Monday, 20 July 2015

Book Review – Old Venus

Edited by George RR Martin and Gardner Bozois

Published by Titan Books

It’s usually the authors or the editors that get me excited about anthology books, but in this case it was the subject matter itself.

A selection of authors were asked to create stories set on a Venus that exists in another reality, when the cloud-shrouded world of yesteryear was thought to be covered in steaming jungles, or oceans, or a myriad of habitable climates. A Venus before science overtook imagination and we realised that it was dead and totally hostile.

‘From pulp adventures such as Edgar Rice Burroughs’s Carson of Venus to classic short stories such as Ray Bradbury’s ‘The Long Rain’ to visionary novels such as C. S. Lewis’s Perelandra, the planet Venus has loomed almost as large in the imaginations of science fiction writers as Earth’s next-nearest neighbor, Mars…’

The book’s cover artwork (a glorious painting by Stephen Youll with my favourite kind of rocket ship) and blurb above set me up for sword-and-planet adventures but what we get is something totally different. There are some adventure-style stories in the vein of those classics, such as ‘Godstone’ by Mike Resnick and Joe Lansdale’s ‘The Wizard of the Trees’, sure, but the general drive of the stories reveal a sometimes harsh, sometimes mysterious and sometimes downright mystical world. Beyond the adventures - which I have to admit were some of my favourites as that style of pulp adventure appeals to me – there are some wonderfully introspective stories that examine love, the human condition and quite modern high-concept science fiction. Between the introspective, the hard sci-fi and the adventure there certainly is something for every science fiction fan.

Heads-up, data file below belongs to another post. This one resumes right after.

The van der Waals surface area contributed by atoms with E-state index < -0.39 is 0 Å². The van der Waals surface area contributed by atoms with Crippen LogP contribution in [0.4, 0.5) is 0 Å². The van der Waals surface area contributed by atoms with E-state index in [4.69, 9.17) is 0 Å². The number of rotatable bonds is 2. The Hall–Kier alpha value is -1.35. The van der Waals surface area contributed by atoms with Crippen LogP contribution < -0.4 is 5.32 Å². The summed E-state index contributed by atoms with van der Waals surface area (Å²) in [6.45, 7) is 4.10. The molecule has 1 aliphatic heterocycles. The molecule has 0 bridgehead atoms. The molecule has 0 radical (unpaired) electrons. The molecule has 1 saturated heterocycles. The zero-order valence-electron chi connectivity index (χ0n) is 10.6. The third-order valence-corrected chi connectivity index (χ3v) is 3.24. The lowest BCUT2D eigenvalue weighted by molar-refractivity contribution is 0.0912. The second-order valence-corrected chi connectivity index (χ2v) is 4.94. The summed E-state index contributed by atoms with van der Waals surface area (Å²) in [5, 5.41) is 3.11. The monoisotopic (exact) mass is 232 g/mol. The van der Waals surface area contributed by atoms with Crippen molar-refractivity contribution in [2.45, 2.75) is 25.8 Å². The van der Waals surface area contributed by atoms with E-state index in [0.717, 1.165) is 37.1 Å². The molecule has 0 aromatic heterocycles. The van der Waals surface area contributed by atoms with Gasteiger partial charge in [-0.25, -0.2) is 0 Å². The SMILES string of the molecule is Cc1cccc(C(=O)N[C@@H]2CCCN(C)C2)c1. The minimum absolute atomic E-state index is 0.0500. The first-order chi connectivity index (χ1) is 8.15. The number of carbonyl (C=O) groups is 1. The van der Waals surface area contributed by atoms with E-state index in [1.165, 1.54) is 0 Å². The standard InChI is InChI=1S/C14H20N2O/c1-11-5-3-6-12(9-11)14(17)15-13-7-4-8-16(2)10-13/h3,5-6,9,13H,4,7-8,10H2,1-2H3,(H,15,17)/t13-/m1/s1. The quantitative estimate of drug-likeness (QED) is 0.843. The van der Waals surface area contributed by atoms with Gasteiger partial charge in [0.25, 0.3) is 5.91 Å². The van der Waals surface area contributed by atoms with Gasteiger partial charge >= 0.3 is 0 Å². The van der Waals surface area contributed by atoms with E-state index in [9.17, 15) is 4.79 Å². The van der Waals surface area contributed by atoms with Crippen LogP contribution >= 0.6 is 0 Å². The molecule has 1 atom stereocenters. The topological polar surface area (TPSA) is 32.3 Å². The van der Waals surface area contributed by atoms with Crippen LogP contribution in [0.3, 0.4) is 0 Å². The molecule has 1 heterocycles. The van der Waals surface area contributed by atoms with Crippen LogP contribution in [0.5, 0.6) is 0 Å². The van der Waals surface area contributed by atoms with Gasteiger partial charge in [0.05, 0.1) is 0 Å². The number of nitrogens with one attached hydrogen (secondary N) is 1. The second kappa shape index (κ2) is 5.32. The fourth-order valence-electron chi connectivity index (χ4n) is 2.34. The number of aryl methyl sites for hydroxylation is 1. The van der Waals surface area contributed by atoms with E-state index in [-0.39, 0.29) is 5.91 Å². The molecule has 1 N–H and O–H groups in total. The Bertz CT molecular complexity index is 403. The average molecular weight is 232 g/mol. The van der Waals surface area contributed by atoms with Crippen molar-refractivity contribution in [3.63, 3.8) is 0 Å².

The writing style of the authors creates a wonderfully varied selection of stories on the second world of the solar system. Characters visiting, returning to or living on the planet are given plenty of time to shine and the stories are long and involved, which most likely explains the 608 pages and the heftiness of the book; you certainly get your money’s worth. Although not all the stories are masterpieces there isn’t a single one that I did not like and that’s quite a feat for a short story collection where I’m concerned; I have a tendency to lock myself into a mindset when reading and dismiss stories if I’m ‘not in the mood’ for them, but whatever mood or sense of perception one story put me in, the next story succeeded in drawing me in and encompassing me in that new world.

The subject matter aside, Old Venus is a great book, one of the best short story collections I’ve read, and hopefully the editors are thinking about creating a follow-up on the planet of clouds.



‘Frogheads’ by Allen M. Steele
‘The Drowned Celestrial’ by Lavie Tidhar
‘Planet of Fear’ by Paul McAuley
‘Greeves and the Evening Star’ by Matthew Hughes
‘A Planet Called Desire’ by Gwyneth Jones
‘Living Hell’ by Joe Haldeman
‘Bones of Air, Bones of Stone’ by Stephen Leigh
‘Ruins’ by Eleanor Arnason
‘The Tumbledowns of Cleopatra Abyss’ by David Brin
‘By Frogsled and Lizardback to Outcast Venusian Lepers’ by Garth Nix
‘The Sunset of Time’ by Michael Cassutt
‘Pale Blue Memories’ by Tobias S. Buckell
‘The Heart's Filthy Lesson’ by Elizabeth Bear
‘The Wizard of the Trees’ by Joe R. Lansdale
‘The Godstone of Venus’ by Mike Resnick
‘Botanica Veneris: Thirteen Papercuts by Ida Countess Rathangan’ by Ian McDonald